One other thing to keep in mind about the Lightning's defense is the almost unanimous lefty slant of the Lightning defensive corps. No, you didn't just accidentally wander onto Fox News or MSNBC's website. It's not a political issue, it's a dexterity issue. An inspection of the Lightning's organizational roster will reveal that, unbelievably, the only right handed defensemen the team has are impending unrestricted free agent Kurtis Foster and college based prospect Luke Witkowski, who plays for Western Michigan in the WCHA. That's it. The need for a long term righty point shot solution became clear once Dan Boyle was traded to the San Jose Sharks, and now that Hedman is in the fold it would be nice if the Lightning could find a right handed complement to pair with him. This draft is not as well stocked with right handed defensemen as the 2009 NHL Entry Draft when BoltProspects was hoping the Lightning would use one of their first three picks on one. However, it's something to keep in mind on the two days of the draft. Any lefty defenseman selected at sixth overall will eventually be competing with Victor Hedman for power play time in the long term, and conversely there's a vacuum of right handed options that definitely needs to be filled. Of the three blueliners who appear to be possibilities for the Lightning at the sixth overall pick, two are lefthanded shots. Will that make a difference on draft day?
Name: Cam Fowler
Born: 12/6/91, Farmington Hills, MI
Last Team: Windsor (OHL)
Rankings: CSS 5 (NA Skaters), ISS 3 (Skaters), RLR 6 (Overall), THN 3 (Overall)
Windsor (OHL), 55 GP, 8-47-55, +38, 14 PIM
Windsor (OHL) Playoffs, 19 GP, 3-11-14, -3, 10 PIM
USA (U20 WJC), 7 GP, 0-2-2, +8, 4 PIM
Entering the season Windsorâ€™s Cam Fowler was considered to be the best defenseman in this draft class, but his hold on the title has slipped this year despite posting a solid 8 goals and 55 points in 55 games for the Spitfires. Some scouts believe that Fowlerâ€™s numbers may be inflated because of the quality of the team he plays for, and that being surrounded by so much talent may have hidden the warts in his game. The positives are considerable. Fowler is an outstanding skater with good size and is an excellent puck distributor on the power play. His passing ability is top notch and he also excels at springing forwards on odd man rushes and breakaways with long stretch passes. The negatives, though, could see him drop in this draft as some have criticized Fowler for playing soft and not possessing the kind of shot you want from the quarterback of your power play. The fact he rarely found himself under duress defensively on a Windsor team that possessed the puck constantly also makes us wonder how sturdy his positioning and poise really are. If he was playing for Belleville, for instance, would he be considered as strong in his own end? Then again he did do well in more of a defensive role for the Gold Medal winning Team USA at the U20 World Junior Championships this season, so he's shown he can do the job when he concentrates on it. Can he do it while still making offensive contributions, too, though? For the Lightning, specifically, thereâ€™s one trait Fowler has that he canâ€™t control that might make him slightly less attractive: heâ€™s a lefty shot, and the Lightning presumably have their lefty power play anchor of the future in Victor Hedman. Therein lies the danger in Fowler for the Lightning and their scouts if they choose to select Fowler. Are they willing to invest a top ten pick in a player who would be, at best, taking power play time from Victor Hedman and who has some serious question marks defensively and in the physical game? Then again, on paper, Fowler probably fits the bill of what new Head Coach Guy Boucher needs to run his 1-3-1 system better than any other blueline prospect in this class. Fowler's skating ability may be the best of any player that will be selected this year, and he's definitely shown an ability throughout his junior career to push the pace offensively. If the other two top defensemen go off the board before six, but Fowler drops, expect the Lightning to have a tough decision to make. It's one that could possibly even lead to a trade down if another team that needs a defenseman feels compelled to jump up to get one of upper tier of prospects at the position.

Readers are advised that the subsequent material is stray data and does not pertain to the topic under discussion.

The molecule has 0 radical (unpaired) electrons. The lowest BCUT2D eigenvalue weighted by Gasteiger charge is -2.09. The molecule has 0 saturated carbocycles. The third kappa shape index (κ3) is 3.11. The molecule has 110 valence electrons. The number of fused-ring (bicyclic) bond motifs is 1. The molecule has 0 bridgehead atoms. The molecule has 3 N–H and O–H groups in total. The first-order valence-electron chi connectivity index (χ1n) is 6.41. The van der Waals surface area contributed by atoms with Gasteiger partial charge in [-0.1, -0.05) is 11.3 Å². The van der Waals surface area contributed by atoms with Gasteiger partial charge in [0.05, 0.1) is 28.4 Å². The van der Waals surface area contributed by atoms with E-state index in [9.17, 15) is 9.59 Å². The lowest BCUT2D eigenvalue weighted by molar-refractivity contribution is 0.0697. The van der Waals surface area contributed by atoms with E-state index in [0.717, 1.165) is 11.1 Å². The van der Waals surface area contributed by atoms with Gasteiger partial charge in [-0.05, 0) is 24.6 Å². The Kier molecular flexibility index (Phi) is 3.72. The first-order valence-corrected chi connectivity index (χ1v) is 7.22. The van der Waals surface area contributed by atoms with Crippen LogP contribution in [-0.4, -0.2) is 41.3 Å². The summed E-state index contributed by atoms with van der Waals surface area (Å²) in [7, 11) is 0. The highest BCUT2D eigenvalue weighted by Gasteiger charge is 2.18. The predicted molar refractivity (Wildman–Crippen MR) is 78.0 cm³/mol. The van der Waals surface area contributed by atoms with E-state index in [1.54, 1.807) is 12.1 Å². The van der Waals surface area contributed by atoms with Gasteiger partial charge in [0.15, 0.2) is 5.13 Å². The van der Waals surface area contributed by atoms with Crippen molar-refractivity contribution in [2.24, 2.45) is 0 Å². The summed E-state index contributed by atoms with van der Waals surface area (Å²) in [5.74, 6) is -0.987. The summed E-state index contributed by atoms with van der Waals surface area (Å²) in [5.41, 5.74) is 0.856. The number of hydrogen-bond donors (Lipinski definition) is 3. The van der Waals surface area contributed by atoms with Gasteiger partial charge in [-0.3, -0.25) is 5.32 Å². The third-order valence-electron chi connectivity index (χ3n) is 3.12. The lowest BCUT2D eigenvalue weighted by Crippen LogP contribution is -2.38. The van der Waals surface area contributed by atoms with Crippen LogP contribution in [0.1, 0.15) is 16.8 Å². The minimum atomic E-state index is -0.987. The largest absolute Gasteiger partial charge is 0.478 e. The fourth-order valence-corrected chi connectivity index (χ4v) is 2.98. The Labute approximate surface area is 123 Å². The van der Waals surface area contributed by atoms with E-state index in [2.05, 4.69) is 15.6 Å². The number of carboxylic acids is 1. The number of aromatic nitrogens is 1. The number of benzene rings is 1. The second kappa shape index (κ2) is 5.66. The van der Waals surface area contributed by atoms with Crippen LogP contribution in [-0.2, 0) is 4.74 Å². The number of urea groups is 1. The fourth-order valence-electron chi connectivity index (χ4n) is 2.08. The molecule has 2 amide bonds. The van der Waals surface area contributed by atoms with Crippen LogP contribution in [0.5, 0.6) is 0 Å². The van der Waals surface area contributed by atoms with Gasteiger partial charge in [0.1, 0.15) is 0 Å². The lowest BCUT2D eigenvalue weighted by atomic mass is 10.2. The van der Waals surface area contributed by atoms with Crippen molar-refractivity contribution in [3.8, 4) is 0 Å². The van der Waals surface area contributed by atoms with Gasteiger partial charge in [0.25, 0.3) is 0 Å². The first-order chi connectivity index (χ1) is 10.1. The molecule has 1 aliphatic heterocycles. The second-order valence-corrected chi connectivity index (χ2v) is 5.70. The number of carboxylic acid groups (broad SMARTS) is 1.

Previous Prospect Profiles:
11 for 6: G, Jack Campbell